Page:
5 Trust the Lord with all your heart, and don’t depend on your own understanding. 6 Remember the Lord in all you do, and he will give you success. (NCV)
Proverbs 3:5 - 6
ESV - 5 Trust in the Lord with all your heart, and do not lean on your own understanding. 6 In all your ways acknowledge him, and he will make straight your paths.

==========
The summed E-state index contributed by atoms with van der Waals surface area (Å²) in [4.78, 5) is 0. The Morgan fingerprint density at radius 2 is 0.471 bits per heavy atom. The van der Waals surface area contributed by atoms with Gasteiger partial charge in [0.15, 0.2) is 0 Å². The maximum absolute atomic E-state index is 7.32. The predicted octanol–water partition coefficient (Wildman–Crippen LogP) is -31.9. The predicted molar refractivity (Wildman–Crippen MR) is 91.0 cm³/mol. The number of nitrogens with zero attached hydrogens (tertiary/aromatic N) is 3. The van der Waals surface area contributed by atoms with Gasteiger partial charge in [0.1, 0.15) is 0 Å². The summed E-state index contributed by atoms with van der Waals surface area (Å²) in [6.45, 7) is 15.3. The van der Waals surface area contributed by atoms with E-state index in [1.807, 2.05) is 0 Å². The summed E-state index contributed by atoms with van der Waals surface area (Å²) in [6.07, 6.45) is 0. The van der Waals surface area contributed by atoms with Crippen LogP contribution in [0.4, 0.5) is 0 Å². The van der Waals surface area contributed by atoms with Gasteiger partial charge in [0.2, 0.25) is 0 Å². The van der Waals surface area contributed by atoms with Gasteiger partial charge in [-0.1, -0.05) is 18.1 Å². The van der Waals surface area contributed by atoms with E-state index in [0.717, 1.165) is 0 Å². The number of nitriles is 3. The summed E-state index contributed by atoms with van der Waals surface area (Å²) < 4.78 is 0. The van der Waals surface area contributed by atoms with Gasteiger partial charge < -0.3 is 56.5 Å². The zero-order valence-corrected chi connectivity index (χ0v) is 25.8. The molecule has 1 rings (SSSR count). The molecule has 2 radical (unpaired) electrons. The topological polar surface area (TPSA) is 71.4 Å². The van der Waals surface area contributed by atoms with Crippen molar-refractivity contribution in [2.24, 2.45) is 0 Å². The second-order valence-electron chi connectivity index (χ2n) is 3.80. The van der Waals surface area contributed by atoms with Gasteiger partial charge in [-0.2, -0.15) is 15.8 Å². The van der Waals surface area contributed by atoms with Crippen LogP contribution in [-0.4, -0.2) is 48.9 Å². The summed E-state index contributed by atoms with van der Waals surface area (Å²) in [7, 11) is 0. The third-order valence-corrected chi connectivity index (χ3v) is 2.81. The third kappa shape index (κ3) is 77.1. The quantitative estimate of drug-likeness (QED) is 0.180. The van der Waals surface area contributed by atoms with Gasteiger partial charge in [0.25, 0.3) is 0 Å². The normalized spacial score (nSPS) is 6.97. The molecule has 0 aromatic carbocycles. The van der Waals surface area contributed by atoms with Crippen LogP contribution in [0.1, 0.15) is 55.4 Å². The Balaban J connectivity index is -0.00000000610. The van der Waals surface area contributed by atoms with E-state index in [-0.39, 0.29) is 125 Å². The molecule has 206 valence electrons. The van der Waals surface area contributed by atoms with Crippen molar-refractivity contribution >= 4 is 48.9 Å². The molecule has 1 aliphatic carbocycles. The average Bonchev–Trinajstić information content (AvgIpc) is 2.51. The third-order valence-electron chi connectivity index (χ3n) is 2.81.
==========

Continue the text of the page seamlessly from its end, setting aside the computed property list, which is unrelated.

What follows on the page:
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I would say that humans are expected to employ reason and judgment (which are, after all, abilities originally given to them by God) in making decisions. However, because of the fallen, fallible nature of those faculties, they should be supplemented by knowledge and application of God's revealed word, by prayer, and by being attentive to God speaking through the ordering of events, to assure that the manner in which they are applied is correct. And, in cases of clear conflict, God should prevail, even if "common-sense" objections or justifications could be raised. The question reminds me of the conversation between Jesus and Peter in Luke 5:4-5. Peter (even though he had already witnessed a demonstration of Jesus' powers in the previous chapter of Luke's gospel through the healing of his mother-in-law (Luke 4:38-39)) initially made a plausible argument (from the standpoint of human reason) for not doing what Jesus asked him to do. However, he ultimately acted in faith (which, nevertheless, was not "blind" faith, based on Peter's knowledge of that previous healing), and was richly rewarded for it.
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